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Project Terraform: Part 1 – Building Great Modules

Richard Annand
Originally published at blog.systemsmystery.tech on ・5 min read

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Terraform

I’ve been using Terraform for a few weeks now and so far I am very impressed with how Terraform works. I have been converting my previous infrastructure from CDK to Terraform, but I started to find that my project folder was starting to feel a bit cluttered. My original plan was to have a single git repo per AWS account with separate files for each service like so:


terraform-prod/
|── main.tf
|── iam.tf
|── route53.tf
└── s3.tf

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However I was finding with this layout that each file was getting crowded and not very organised. For example, the route53.tf file was crowded with all my domains and records.

I went in search of a better layout for my project. And I think I’ve found it.

A more modular approach to Terraform

I’ve created a few Terraform modules as part of my migration, however, I didn’t realise that this same modular approach could be applied to my code base for my accounts. Lets take a look at the layout I went for:


terraform-prod/
|── main.tf
|── outputs.tf
└── modules
     └── blog_systemsmystery_tech
     | |── main.tf
     | └── outputs.tf
     └── dns
     | |── main.tf
     | └── outputs.tf
     └── ses
          └── main.tf

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In this example, I have the usual main.tf and outputs.tf, but this time, I’ve created a modules folder with three sub modules for this blog, any DNS records I need and my SES configuration. For the rest of this blog, I am going to look over how I have organised my blog module.

Breaking it down

Within my module I have the following structure:


blog_systemsmystery_tech/
|── iam.tf
|── lightsail.tf
|── main.tf
|── modules.tf
|── outputs.tf
|── README.md
└── route53.tf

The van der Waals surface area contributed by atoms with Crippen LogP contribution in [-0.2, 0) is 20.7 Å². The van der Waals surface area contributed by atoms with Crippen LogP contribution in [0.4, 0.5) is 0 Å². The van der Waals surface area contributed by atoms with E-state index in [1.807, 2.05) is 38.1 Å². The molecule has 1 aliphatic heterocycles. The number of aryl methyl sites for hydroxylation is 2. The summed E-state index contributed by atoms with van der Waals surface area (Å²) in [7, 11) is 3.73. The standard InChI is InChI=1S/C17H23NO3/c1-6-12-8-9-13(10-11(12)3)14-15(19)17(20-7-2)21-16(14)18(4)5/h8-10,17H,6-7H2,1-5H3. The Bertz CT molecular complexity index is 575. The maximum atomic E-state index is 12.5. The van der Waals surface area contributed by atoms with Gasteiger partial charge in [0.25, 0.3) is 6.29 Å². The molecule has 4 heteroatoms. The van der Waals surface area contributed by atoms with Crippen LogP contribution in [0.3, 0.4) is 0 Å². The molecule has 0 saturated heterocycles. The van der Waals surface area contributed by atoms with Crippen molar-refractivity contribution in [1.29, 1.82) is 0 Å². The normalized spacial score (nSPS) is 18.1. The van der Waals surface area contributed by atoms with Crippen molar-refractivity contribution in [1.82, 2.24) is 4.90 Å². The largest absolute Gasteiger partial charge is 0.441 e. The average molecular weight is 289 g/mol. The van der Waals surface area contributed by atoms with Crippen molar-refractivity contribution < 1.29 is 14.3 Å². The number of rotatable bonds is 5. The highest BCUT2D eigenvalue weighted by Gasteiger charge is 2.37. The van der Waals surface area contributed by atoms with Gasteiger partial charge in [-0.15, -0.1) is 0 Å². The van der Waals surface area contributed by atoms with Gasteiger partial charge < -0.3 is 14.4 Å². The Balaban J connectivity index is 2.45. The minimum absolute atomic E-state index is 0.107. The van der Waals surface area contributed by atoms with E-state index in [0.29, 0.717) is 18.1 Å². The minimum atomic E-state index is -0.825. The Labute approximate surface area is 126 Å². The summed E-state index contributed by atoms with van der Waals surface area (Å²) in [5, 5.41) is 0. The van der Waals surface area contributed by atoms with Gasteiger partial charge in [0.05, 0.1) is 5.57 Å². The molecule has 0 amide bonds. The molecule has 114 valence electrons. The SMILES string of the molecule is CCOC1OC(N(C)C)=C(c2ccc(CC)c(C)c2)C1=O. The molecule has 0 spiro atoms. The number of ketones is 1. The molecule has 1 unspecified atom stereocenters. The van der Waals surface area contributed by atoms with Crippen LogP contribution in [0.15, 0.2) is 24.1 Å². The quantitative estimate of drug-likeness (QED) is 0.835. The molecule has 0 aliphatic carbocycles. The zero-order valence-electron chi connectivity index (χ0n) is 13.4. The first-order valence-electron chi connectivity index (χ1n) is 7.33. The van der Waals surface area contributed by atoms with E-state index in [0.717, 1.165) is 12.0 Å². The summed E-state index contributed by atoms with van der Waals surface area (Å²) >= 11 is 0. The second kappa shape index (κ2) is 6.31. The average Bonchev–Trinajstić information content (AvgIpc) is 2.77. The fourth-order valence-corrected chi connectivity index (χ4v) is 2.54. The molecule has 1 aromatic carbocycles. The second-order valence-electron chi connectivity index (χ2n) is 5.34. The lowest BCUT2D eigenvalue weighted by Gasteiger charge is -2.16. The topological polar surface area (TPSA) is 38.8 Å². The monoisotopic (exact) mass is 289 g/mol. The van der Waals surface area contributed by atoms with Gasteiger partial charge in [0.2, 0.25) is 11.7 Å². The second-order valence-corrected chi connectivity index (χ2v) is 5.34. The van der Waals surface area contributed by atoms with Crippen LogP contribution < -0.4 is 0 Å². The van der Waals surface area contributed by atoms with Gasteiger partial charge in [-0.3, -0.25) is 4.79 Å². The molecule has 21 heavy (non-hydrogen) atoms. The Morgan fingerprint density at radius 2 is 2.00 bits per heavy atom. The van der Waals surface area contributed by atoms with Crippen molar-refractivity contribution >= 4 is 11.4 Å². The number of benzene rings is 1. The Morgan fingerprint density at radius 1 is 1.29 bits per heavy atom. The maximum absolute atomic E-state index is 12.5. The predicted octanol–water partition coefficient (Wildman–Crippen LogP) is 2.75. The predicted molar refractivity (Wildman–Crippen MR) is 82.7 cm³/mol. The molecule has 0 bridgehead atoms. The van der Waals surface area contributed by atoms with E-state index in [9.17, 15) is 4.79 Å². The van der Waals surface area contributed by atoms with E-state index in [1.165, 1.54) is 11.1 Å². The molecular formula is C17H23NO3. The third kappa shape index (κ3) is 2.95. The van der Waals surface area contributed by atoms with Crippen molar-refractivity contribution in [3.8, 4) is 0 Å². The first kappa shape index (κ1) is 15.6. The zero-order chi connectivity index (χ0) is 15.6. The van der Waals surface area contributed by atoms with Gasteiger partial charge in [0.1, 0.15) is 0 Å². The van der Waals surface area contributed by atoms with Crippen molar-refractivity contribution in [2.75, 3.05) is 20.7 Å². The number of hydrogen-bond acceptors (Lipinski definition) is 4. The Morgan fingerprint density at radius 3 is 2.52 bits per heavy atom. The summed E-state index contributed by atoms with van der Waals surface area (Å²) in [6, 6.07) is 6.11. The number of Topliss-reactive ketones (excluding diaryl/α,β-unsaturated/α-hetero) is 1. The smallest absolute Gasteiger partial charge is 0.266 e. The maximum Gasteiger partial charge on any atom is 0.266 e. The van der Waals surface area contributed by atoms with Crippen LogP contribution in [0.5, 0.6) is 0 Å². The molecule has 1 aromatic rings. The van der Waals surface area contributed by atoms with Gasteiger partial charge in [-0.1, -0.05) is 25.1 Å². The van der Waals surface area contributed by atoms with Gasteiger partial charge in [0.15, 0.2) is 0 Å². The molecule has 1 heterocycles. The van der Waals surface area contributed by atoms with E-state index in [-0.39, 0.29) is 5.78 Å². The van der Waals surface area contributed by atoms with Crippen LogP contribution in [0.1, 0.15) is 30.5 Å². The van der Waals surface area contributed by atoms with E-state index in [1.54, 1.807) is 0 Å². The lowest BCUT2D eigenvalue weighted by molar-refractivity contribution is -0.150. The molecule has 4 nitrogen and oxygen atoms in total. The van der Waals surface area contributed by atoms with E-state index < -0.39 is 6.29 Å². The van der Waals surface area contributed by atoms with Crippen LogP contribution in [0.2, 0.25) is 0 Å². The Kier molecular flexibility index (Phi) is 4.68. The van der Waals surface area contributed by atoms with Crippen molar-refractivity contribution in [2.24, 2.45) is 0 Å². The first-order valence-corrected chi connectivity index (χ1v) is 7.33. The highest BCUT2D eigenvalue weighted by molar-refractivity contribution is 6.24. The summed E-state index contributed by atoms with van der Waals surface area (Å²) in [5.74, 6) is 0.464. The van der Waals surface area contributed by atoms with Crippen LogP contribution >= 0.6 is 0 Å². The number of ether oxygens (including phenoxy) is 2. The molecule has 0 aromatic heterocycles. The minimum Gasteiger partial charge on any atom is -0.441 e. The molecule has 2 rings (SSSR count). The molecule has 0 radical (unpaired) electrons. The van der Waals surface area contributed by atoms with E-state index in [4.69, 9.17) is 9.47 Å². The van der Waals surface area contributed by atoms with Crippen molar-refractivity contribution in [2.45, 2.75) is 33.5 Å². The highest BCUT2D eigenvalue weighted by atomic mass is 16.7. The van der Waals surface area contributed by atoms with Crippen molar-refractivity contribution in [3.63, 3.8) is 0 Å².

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Ill break down what each of these files is used for.

iam.tf

I use the iam.tf any of the IAM related items I need. Usually, these are any of the build-in modules that start aws_iam_. For example, I use SES to offload any emails that I need to send via my blog, so I require an IAM user, access keys and policy to allow my blog access to the SES service. First, I’ve created a IAM user:


resource "aws_iam_user" "wordpress_ses_user" {
  name = "blog_ses_user"
}

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Then created access tokens using keybase which provides me with an encrypted secret:


resource "aws_iam_access_key" "wordpress_ses_user_access_key" {
  user = aws_iam_user.wordpress_ses_user.name
  pgp_key = "keybase:a_keybase_user"
}

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And finally attached the AWS managed AmazonSESFullAccess policy to the user:


resource "aws_iam_policy_attachment" "wordpress_ses_policy_attachment" {
  name = "wordpress_ses_policy_attachment"
  users = [aws_iam_user.wordpress_ses_user.name]
  policy_arn = "arn:aws:iam::aws:policy/AmazonSESFullAccess"
}

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Now that I have my IAM user setup, I need to get the output of the access keys. To do this, I use the outputs.tf file and define the outputs for the access key and encrypted secret:


output "wordpress_ses_user_iam_access_key" {
  value = aws_iam_access_key.wordpress_ses_user_access_key.id
  description = "Wordpress SES user access key ID."
}

output "wordpress_ses_user_iam_encrypted_secret" {
  value = aws_iam_access_key.wordpress_ses_user_access_key.encrypted_secret
  description = "Wordpress SES user encrypted secret."
}

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As you can see, because all of these files are contained within one module, I can reference anything I defined in the iam.tf file (or any other file) and use them to create the output. In this example, I reference the aws_iam_access_key.wordpress_ses_user_access_key object and then use id and encrypted_secret to get my required values.

lightsail.tf

The next file I have contains all my Lightsail infrastructure. Terraforms ability to create Lightsail instances was one of my key drivers when deciding to move to it. We start off creating a Lightsail instance:


resource "aws_lightsail_instance" "wordpress_instance" {
  name = "wordpress"
  availability_zone = "eu-west-2b"
  blueprint_id = "wordpress"
  bundle_id = "nano_2_0"
}